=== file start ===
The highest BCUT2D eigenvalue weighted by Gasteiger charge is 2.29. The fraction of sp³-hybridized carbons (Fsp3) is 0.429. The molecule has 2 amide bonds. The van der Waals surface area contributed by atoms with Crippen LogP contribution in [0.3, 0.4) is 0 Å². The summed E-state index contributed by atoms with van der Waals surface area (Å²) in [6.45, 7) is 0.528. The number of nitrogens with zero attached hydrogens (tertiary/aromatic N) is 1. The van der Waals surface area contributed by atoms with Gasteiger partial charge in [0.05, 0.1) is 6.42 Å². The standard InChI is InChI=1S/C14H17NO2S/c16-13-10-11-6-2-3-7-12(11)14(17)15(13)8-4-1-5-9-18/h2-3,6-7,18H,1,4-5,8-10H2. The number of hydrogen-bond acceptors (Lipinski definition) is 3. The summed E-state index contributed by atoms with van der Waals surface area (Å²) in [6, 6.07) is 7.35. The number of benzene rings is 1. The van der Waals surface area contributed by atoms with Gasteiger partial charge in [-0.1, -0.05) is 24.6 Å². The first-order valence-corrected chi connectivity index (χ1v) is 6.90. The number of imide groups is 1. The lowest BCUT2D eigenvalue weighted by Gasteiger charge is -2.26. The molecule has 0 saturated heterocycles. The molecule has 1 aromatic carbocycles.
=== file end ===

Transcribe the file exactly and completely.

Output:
The highest BCUT2D eigenvalue weighted by Gasteiger charge is 2.29. The fraction of sp³-hybridized carbons (Fsp3) is 0.429. The molecule has 2 amide bonds. The van der Waals surface area contributed by atoms with Crippen LogP contribution in [0.3, 0.4) is 0 Å². The summed E-state index contributed by atoms with van der Waals surface area (Å²) in [6.45, 7) is 0.528. The number of nitrogens with zero attached hydrogens (tertiary/aromatic N) is 1. The van der Waals surface area contributed by atoms with Gasteiger partial charge in [0.05, 0.1) is 6.42 Å². The standard InChI is InChI=1S/C14H17NO2S/c16-13-10-11-6-2-3-7-12(11)14(17)15(13)8-4-1-5-9-18/h2-3,6-7,18H,1,4-5,8-10H2. The number of hydrogen-bond acceptors (Lipinski definition) is 3. The summed E-state index contributed by atoms with van der Waals surface area (Å²) in [6, 6.07) is 7.35. The number of benzene rings is 1. The van der Waals surface area contributed by atoms with Gasteiger partial charge in [-0.1, -0.05) is 24.6 Å². The first-order valence-corrected chi connectivity index (χ1v) is 6.90. The number of imide groups is 1. The lowest BCUT2D eigenvalue weighted by Gasteiger charge is -2.26. The molecule has 0 saturated heterocycles. The molecule has 1 aromatic carbocycles.